Let's dream up a scenario of a the world's best magical car fund. You want an investment that not just gives you a great return, but also a 2x usable, verifiable collateral on hand from day one. You invest say, USD$1,000,000 with the car fund and they give you a super-car to the lines of a Ferrari / Lamborghini / Zonda retailing above USD$2,000,000 immediately. You bring it home. It sits beautiful in your garage. You put the top down and take pictures with it. The person next to you kisses you on the lips. You're careful not to ding it. Before the year is up the magical car fund calls you up to give you an offer to sell the car at 20-30% net. You can choose to take the cash profit, pay a close-out fee to keep the car or reinvest the principal and profit to get an even more bad-ass super car. This would be the world's best investment fund.
The Watch Fund is the second best.
In exactly 1 year from now, you draw out $252,500 - only to find that coffee has gone up by just 10 cents and inflation has beaten you once again.
The Watch Fund - you would be expecting at typically 20-30% (that's more than TEN TIMES more returns) and we didn't just give you a water-bottle or a piece of paper - we gave you watches retailing at $500,000 or more.
Why should you invest The Watch Fund? Maybe the question is: Can you afford NOT to?
Category 1. Queue-cutting watches (we use connections and prior knowledge to order watches before they hit the market)
Category 2. Extreme limited editions (most of these pieces are allocated to VVIPs, most of them being watches that typically money can't buy. It's about access.)
Category 3. Provenance pieces(timepieces previously owned / worn by royalty, historical figures etc. All are unique pieces e.g. Napoleon's carriage clock made by Breguet, Gandhi's pocket watch made by Zenith....)
Category 4. Price advantage category (Certain watches that we can get at prices below retailers' / distributors' cost. Take for example a grande complication boutique brand retailing at $500,000 - usually no discount at all – but we get it one or two pieces at an unheard of 70% discount)
1) Scratches can be polished by the original manufacturer, hence the investor can send the watch to the manufacturer or appoint The Watch Fund to assist him. This is done at the investor's cost.
2) Dings and dents require the replacement of the affected part. The investor must pay for the original manufacturer to replace the part. The investor may also choose to close-out the affected watch for the same 10% fee.
At the investor's own cost, there is optional insurance available for the watches.
1. Bank - you're holding onto a piece of paper with the numbers $250,000 on it. The bank closes down, your piece of paper is now worth zero.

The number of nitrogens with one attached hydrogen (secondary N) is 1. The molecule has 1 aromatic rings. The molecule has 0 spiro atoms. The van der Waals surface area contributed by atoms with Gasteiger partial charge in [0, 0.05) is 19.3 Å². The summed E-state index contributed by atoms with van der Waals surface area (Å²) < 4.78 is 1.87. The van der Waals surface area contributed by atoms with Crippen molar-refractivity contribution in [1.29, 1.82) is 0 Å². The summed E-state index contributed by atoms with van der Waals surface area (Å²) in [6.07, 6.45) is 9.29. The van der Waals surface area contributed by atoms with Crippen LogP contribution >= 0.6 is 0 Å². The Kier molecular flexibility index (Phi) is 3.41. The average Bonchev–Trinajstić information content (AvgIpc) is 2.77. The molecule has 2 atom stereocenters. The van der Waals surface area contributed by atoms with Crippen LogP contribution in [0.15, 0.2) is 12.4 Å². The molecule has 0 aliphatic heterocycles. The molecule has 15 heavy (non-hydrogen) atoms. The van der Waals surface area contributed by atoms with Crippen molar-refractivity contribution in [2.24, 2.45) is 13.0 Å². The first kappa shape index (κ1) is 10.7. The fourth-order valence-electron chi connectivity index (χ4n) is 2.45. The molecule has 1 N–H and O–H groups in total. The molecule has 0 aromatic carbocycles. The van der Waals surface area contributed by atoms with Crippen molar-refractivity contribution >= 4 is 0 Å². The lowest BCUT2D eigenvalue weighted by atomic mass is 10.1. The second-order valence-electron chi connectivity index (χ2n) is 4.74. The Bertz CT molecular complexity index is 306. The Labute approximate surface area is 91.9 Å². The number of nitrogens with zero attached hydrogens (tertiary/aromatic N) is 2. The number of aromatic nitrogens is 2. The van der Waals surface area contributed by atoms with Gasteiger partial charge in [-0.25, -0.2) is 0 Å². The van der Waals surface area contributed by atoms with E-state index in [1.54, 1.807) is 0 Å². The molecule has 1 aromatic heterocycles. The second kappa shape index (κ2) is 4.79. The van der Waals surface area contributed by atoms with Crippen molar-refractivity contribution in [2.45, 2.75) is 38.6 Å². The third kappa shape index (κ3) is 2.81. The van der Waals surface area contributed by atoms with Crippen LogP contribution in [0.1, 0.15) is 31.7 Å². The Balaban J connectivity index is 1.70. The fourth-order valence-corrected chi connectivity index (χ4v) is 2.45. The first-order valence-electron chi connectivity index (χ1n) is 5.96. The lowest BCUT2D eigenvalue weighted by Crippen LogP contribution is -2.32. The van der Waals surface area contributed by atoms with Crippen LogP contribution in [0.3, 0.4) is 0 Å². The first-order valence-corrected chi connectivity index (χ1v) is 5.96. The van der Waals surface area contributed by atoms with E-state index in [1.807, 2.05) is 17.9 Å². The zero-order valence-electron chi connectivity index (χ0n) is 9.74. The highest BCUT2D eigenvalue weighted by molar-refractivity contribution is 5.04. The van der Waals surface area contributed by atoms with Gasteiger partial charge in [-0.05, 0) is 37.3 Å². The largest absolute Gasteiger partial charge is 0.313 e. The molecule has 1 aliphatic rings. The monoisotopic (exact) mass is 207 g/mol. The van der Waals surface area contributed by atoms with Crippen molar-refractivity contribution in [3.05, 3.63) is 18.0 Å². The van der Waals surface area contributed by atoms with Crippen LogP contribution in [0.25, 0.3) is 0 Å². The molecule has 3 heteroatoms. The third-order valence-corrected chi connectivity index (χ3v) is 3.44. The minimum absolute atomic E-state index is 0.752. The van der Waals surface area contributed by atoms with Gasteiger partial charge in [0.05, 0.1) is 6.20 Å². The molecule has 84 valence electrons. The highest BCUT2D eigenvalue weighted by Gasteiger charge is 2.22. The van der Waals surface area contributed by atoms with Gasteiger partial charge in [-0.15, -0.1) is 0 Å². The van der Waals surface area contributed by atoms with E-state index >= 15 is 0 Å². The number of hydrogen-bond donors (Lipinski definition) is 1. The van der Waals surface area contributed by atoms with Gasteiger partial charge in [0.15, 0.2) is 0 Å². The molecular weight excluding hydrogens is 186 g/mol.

2. Stocks, typical funds, bonds etc. - you're holding onto a piece of paper with the numbers $250,000 on it. The companies close down - your piece of paper is now worth zero.
3. The Watch Fund - you're holding onto watches from companies sometimes hundreds of years old and these watches retail at $500,000 or more :-) You've now just been holding onto a greater, more important collection for the next generation. You could also just wait the recession out and sell later.
Remember this though: Especially if you're a person with a lot of investable cash - there's really nothing else on your body you can spend serious amounts of money on, let alone invest in. Sooner or later, whether you like watches or not - you're going to be buying watches. It could be for yourself, your spouse, your children, your business partners... but why buy a $100,000 watch that will cost you $100,000 and will lose you money when you can buy a $200,000 watch for $100,000 that will make you money? The Watch Fund.
The minute one party is not happy - it's over for all of us. In that sense, we're a bit of a "limited edition" ourselves - once we cannot deploy your additional new funds comfortably, we'll reject your funds and you'll have to wait for a current investor to leave. The amount we could deploy for an investor changes from week to week - please contact us to get an idea of how much we can handle currently.
The sustainability angle is equally important though:-
In 1969, the Quartz watch was invented, ironically, by the Swiss – and that killed most of the worldwide mechanical watch industry. Master Watchmakers came home one day with no idea how to pay for their homes, their children's education – their futures. They all told their children one thing:
“Don't. Be. A. Watchmaker.”
In the decades that followed, skills were lost. Artisanal values were destroyed. Handwork and labours of love were drastically diminished. Although the watch industry in 2014 has more watchmakers coming out of school than 30 years ago, the top-level skills are still suffering because everyone still thinks buying a finely hand-crafted watch is just about “telling the time” or “status”.
It's not. You're preserving the craft. You're keeping artisans alive. You're honouring traditions. Remembering old world values. If we don't do this now – you're going to find that we'll end up spending a damn lot of money in the future for crappier watches. And that would be terrible.
This watch sold for 400% of it's original selling price after 9-years of ownership. USD$330,000.
The current version of this watch retails for about USD$60,000. This rare, possibly unique version is one of the most expensive wristwatches ever sold at auction - about USD$7m.
Gandhi's pocket watch with sandals, bowl, plate, glasses etc. USD$2.1m.